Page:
Bill Maher and Salman Rushdie Praise Muslims for Condemning Attacks, but Blame Islam’s ‘Bad Ideas’
Real Time host Bill Maher continued his criticism of Islam during Friday’s episode, saying the problems with the religion come from both establishment figures and extremists.
“To me the real fight is not Islam versus the West,” Democratic Party strategist Paul Begala said during the panel discussion. “It’s within Islam. Between the terrorists and the tolerant. Between al-Qaeda and Malala [Yousafzai].”
“And here’s the thing about making that distinction — and there should be a distinction, because obviously the vast majority of Muslims would never do anything like this,” Maher replied. “But they share bad ideas.”
Maher noted that a similar statement by guest Sam Harris last year touched off a maelstrom of debate after footage from their argument against actor Ben Affleck amassed massive attention.
“Everyone went f*cking nuts on this side of the panel, but it is,” Maher argued. “These two guys who shot up the cartoonists the other day, they were ‘avenging the prophet.’ A bad idea. Martyrdom, a bad idea.”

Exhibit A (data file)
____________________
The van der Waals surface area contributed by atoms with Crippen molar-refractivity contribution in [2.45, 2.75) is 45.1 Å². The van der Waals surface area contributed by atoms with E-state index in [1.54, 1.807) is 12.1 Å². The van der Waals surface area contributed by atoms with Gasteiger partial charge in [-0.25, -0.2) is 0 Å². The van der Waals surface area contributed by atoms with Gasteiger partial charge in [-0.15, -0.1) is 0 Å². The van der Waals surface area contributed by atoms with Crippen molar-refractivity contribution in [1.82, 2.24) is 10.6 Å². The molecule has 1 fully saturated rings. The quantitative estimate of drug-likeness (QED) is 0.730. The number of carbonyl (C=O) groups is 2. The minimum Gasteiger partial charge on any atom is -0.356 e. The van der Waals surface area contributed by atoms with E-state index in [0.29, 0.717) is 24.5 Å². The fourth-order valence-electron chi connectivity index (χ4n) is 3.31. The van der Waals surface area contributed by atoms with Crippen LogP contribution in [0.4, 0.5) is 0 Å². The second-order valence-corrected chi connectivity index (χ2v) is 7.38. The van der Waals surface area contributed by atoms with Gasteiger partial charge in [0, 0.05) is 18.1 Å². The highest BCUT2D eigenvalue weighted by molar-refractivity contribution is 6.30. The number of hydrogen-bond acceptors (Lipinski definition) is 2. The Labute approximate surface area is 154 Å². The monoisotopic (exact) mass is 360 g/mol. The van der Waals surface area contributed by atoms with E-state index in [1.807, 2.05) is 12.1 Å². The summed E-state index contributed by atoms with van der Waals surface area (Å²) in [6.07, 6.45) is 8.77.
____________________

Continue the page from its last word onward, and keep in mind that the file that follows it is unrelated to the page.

“The subjugation of women — a bad idea,” former Hewlett-Packard head Carly Fiorina chimed in.
“And unfortunately, the terrorists and the mainstream share a lot of these bad ideas,” Maher said.
However, author and former fatwa target Salman Rushdie — not a frequent defender of the religion, as he pointed out — pushed back against Maher’s claim, noting that Muslims have condemned the mass shooting against the satirical newspaper Charlie Hebdo in France.
“All over France, there were French Muslims standing up and saying, ‘We are French, this is not our team — not in our name,’” Rushdie said.
Rushdie also elaborated on his statement earlier this week that Islam has seen a“mutation” caused by religious extremism.
“This has been a mutation that a lot of work has been put into. A lot of governments — from the Sunni side, the Saudi government; on the Shia side, the Iranian government — have been putting fortunes of money into making sure that extremist mullahs are preaching in mosques around the world,” Rushdie said. “And in building and developing schools in which people of a whole generation is being educated in extremism, and trying to prevent other forms of education.”
Watch the discussion, as posted online on Friday, below.